As material handling organizations become more sophisticated and interconnected, the purchasing process has evolved to include input from a growing number of individuals. Where there were once only one or two individuals making the decisions, there are now many. Purchasing has become a mindset with influencers representing supply chain, operations, IT, safety and risk management, finance, and purchasing, among others, with each viewing the purchase differently.
When many opinions are involved in the evaluation of a forklift, it becomes tempting to focus on only the spec sheet and other obvious features of the vehicle. It's easy to look at the truck and not see an operator. And this stands to be a crucial oversight. Evaluators should be asking these types of questions:
- Does the truck's design permit sufficient viewing to areas critical for your unique operation?
- What are the anticipated body postures, operational steps, and/or performance levels of the operators who will be driving them?
- Will the truck accommodate operators, or will some operators engage in a compensation strategy, such as excessive reach or lean, to operate the forklift?
- Do contact surfaces, such as armrests, floor mats and seats, provide enough support to help counter the body stresses operators may encounter during a full eight-hour shift?
Don't think these things matter? Your operators will tell you differently—either directly via reports of dissatisfaction, or indirectly via lessened productivity. Strategic design elements are why operators clamor for "their" forklift each shift. It's one reason why they stay in their job and do it more productively than others. And, it's why the forklift decision-making process should be as operator-centric as it is feature-centric.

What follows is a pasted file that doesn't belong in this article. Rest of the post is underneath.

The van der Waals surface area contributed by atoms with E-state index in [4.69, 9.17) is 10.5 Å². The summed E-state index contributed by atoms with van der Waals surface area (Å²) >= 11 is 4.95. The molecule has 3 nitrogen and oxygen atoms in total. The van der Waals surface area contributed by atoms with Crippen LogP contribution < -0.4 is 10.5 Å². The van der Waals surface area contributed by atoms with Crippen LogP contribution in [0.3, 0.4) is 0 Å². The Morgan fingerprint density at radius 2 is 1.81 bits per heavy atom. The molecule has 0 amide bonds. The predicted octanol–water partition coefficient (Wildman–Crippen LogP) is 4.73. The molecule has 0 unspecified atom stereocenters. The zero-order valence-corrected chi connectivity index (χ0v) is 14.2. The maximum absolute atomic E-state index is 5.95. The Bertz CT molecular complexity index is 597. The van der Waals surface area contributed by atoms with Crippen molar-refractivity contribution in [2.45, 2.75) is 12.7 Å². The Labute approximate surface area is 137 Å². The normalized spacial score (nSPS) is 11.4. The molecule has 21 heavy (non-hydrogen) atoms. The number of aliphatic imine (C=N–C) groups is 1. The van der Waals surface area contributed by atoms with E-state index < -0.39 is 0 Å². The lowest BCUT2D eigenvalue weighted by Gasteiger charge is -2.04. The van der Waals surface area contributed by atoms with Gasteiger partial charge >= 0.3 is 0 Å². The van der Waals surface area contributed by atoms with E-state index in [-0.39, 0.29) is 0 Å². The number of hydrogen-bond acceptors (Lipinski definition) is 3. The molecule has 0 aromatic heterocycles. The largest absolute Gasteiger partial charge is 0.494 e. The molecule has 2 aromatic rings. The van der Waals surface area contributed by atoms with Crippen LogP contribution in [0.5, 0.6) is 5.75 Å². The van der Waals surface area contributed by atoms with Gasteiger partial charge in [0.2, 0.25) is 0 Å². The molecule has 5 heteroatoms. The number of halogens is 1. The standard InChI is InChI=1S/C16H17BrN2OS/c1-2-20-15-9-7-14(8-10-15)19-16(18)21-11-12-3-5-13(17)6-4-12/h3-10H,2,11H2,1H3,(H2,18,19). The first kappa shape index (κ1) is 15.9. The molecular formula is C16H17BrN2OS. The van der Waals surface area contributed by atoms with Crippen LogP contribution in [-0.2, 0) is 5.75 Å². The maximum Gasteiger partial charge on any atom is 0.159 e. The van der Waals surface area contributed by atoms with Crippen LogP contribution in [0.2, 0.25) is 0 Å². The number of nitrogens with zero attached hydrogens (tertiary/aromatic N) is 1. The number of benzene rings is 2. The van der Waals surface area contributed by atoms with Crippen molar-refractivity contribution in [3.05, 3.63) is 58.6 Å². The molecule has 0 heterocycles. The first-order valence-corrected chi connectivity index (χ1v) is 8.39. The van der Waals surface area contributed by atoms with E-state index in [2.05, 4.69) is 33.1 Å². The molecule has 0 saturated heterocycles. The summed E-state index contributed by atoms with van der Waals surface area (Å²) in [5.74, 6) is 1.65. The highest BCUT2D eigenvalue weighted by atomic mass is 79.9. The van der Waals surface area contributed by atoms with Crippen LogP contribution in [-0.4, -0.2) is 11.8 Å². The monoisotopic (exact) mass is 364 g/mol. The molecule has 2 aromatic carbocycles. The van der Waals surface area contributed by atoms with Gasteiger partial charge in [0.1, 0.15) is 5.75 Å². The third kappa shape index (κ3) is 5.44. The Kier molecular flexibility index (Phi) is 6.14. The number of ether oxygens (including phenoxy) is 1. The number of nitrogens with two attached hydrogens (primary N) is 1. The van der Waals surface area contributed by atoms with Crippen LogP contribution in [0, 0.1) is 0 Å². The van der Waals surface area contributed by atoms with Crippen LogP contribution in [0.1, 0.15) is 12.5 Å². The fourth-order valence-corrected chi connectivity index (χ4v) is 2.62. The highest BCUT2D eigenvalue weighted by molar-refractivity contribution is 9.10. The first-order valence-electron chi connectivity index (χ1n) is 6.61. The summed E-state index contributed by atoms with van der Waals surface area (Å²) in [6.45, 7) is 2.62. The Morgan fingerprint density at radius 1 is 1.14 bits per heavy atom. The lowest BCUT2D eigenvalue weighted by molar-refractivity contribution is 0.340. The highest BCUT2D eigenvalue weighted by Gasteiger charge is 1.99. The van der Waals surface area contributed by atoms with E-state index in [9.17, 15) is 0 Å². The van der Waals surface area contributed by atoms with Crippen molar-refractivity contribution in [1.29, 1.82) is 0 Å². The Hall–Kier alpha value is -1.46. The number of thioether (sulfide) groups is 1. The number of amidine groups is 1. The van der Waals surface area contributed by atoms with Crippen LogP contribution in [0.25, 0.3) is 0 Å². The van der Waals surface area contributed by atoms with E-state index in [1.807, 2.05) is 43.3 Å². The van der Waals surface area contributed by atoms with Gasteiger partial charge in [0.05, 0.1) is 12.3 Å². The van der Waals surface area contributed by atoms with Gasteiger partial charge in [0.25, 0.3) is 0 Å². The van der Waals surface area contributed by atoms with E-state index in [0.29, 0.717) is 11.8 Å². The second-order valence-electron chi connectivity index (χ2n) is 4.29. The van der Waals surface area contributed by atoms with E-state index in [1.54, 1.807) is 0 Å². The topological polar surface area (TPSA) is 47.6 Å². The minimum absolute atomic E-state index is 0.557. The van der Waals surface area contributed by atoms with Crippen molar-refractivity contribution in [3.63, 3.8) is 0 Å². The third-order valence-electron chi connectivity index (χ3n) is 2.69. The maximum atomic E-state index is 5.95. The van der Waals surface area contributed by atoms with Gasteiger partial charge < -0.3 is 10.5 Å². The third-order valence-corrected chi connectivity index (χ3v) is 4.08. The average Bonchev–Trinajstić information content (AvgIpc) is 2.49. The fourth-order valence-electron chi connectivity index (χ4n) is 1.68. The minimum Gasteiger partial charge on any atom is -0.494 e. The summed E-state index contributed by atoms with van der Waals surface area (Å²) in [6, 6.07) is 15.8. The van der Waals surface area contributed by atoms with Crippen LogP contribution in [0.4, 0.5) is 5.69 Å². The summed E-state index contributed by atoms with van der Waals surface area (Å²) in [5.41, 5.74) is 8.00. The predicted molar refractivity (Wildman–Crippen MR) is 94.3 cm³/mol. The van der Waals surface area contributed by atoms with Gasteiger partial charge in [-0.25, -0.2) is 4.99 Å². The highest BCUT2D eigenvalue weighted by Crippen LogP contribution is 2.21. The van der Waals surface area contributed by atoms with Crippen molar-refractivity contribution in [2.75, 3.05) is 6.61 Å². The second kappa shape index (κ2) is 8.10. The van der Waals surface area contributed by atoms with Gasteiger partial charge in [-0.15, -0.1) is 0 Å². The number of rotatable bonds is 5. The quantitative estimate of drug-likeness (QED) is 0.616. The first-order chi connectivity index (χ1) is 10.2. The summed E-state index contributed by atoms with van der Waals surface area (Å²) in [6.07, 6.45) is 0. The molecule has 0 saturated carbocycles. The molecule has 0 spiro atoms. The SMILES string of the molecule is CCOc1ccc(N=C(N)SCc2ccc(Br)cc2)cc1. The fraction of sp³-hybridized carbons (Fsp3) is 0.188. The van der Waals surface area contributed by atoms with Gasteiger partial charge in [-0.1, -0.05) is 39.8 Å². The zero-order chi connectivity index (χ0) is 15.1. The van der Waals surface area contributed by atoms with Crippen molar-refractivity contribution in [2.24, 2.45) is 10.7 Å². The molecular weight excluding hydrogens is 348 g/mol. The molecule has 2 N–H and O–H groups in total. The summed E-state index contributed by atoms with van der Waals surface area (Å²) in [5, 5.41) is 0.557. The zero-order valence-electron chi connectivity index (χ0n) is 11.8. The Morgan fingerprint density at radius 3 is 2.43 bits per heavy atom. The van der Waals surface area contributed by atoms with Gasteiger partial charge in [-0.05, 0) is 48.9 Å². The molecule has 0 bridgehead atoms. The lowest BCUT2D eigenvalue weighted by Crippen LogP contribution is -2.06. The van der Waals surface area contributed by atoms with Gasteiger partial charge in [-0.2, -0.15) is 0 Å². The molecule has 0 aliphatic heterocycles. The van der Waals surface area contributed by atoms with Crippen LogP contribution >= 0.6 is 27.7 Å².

Design and Design Thinking
The Industrial Designers Society of America (ISDA) defines industrial design as "the professional service of creating and developing concepts and specifications that optimize the function, value and appearance of products and systems for the mutual benefit of both user and manufacturer."
A critical part of this idea is design thinking, which may be best defined as "a systematic approach to problem solving." This is the definition used by authors Jeanne Liedtka and Tim Ogilvie, who wrote Designing for Growth: A Design Thinking Tool Kit for Managers. In this book the authors make the claim, "Design starts with empathy, establishing a deep understanding of those we are designing for."
And they're right. Forklifts in your warehouse must be designed with your operators in mind rather than solely for the function the equipment will provide.
Operator-Centric Forklift Design
Here are some design-based questions to ask your forklift provider before deciding upon a purchase.
Is the visibility appropriate for the tasks the operator will be required to perform?
Visibility is arguably one of the most important considerations during lift truck design. The operator needs good vision to both the travel path and load, as well as to the surrounding environment to facilitate his or her situational awareness. Operators shouldn't need to contort their bodies to view areas critical to a task.